East Liverpool council will consider ballot issues

EAST LIVERPOOL – City Council will be asked Monday to consider placing two issues on the November election ballot, including a police levy and a levy that will fund demolition of dilapidated structures.

Council’s finance committee agreed Tuesday to forward resolutions authorizing placement of the issues on the ballot for council’s consideration at its Monday meeting.

Previously, council had agreed to have the county auditor certify the amounts for such levies.

Already having heard from opposition from the community, city officials know a levy to raze privately-owned buildings is going to be a hard sell, and for that reason, finance Chairman Sherrie Curtis told the committee a plan needs to be devised to inform the public of how the levy funding will be used.

State law does not permit the ballot wording to specify the revenue will be used for other than “current expenses,” which is how the levy will be listed, but Curtis has said in the past, council will have to vote and sign a document specifying the revenue will be used only for demolition of abandoned properties.

She said perhaps planning to remove unsightly houses at the main entrances to the city during the initial year of the levy and then tearing down the rest over the next four years in some type of lottery system would be a way to convince voters of the need for the revenue.

According to Curtis, with the newly formed Land bank system in the county lending assistance and the levy in place, the city should be able to remove at least 100 of the abandoned structures over the five-year period.

The 4-mill police levy proposed will allow the department to be more proactive than reactive, police Chief John Lane had told the committee previously, since it will help cover the cost of keeping shifts covered when officers are off on vacation and otherwise.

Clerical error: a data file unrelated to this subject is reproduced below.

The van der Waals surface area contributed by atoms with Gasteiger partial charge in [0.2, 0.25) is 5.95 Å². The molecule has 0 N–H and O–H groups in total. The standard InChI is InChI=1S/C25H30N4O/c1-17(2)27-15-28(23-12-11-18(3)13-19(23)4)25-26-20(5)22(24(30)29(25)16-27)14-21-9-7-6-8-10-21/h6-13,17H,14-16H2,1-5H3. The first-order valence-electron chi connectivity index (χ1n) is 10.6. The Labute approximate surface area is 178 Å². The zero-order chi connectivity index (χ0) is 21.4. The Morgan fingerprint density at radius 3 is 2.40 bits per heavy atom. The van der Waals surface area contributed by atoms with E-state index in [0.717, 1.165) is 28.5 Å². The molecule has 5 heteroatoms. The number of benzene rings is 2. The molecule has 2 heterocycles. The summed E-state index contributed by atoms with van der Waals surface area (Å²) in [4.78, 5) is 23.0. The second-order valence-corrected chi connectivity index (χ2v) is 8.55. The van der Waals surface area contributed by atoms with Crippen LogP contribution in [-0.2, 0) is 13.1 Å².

If council agrees to place the issues on the November ballot, and they are approved, collection will begin next year.

The committee also forwarded for council’s consideration a routine budget ordinance adjusting appropriations.

Among the adjustments included an additional $12,000 in the incinerator department for the purchase of new dumpsters, which Service-Safety Director Ryan Estell said will replace many that are 20 or more years old.

In a related matter, Estell said the recent city-wide cleanup had not attracted many residents with trash to the Car Barn, with only about 50 people participating.

“They clamor for this then hardly anyone shows up,” he complained, noting that there will be two more clean up days this year.

Meanwhile, anyone interested in renting the city’s large truck to haul debris from their home can do so for $125. A city employee will drive the truck to the house on a Friday, leave it so it can be filled over the weekend, and pick up the filled truck on Monday.

Residents interested in that service can contact the mayor’s office, according to Estell.

Council’s street committee will meet at 6:30 p.m. Monday prior to the regular council session to discuss some legislation, including an ordinance pertaining to a group that plans to use the former East Junior High School for a type of community center.